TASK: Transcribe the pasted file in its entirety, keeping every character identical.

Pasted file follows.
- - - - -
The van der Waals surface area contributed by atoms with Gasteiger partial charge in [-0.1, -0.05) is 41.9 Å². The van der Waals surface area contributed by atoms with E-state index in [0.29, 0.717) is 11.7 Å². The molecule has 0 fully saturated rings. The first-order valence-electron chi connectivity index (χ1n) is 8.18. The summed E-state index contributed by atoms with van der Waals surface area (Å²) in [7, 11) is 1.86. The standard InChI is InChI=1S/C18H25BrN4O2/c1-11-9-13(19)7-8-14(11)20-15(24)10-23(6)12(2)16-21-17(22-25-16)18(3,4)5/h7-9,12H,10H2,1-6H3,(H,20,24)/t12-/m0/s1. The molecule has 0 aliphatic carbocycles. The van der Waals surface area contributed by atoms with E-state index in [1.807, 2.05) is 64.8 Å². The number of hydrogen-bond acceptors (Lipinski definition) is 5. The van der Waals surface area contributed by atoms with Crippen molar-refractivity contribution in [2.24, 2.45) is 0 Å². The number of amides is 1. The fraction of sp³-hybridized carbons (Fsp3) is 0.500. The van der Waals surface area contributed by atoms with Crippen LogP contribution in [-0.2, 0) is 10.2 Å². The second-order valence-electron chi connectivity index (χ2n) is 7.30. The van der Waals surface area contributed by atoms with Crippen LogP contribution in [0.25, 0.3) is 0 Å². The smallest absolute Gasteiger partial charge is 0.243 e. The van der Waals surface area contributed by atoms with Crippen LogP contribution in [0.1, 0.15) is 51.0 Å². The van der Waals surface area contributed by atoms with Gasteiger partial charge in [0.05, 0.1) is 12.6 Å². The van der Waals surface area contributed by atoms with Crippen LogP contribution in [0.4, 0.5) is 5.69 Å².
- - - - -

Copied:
The van der Waals surface area contributed by atoms with Gasteiger partial charge in [-0.1, -0.05) is 41.9 Å². The van der Waals surface area contributed by atoms with E-state index in [0.29, 0.717) is 11.7 Å². The molecule has 0 fully saturated rings. The first-order valence-electron chi connectivity index (χ1n) is 8.18. The summed E-state index contributed by atoms with van der Waals surface area (Å²) in [7, 11) is 1.86. The standard InChI is InChI=1S/C18H25BrN4O2/c1-11-9-13(19)7-8-14(11)20-15(24)10-23(6)12(2)16-21-17(22-25-16)18(3,4)5/h7-9,12H,10H2,1-6H3,(H,20,24)/t12-/m0/s1. The molecule has 0 aliphatic carbocycles. The van der Waals surface area contributed by atoms with E-state index in [1.807, 2.05) is 64.8 Å². The number of hydrogen-bond acceptors (Lipinski definition) is 5. The van der Waals surface area contributed by atoms with Crippen molar-refractivity contribution in [2.24, 2.45) is 0 Å². The number of amides is 1. The fraction of sp³-hybridized carbons (Fsp3) is 0.500. The van der Waals surface area contributed by atoms with Crippen LogP contribution in [-0.2, 0) is 10.2 Å². The second-order valence-electron chi connectivity index (χ2n) is 7.30. The van der Waals surface area contributed by atoms with Crippen LogP contribution in [0.25, 0.3) is 0 Å². The smallest absolute Gasteiger partial charge is 0.243 e. The van der Waals surface area contributed by atoms with Crippen LogP contribution in [0.1, 0.15) is 51.0 Å². The van der Waals surface area contributed by atoms with Gasteiger partial charge in [0.05, 0.1) is 12.6 Å². The van der Waals surface area contributed by atoms with Crippen LogP contribution in [0.4, 0.5) is 5.69 Å².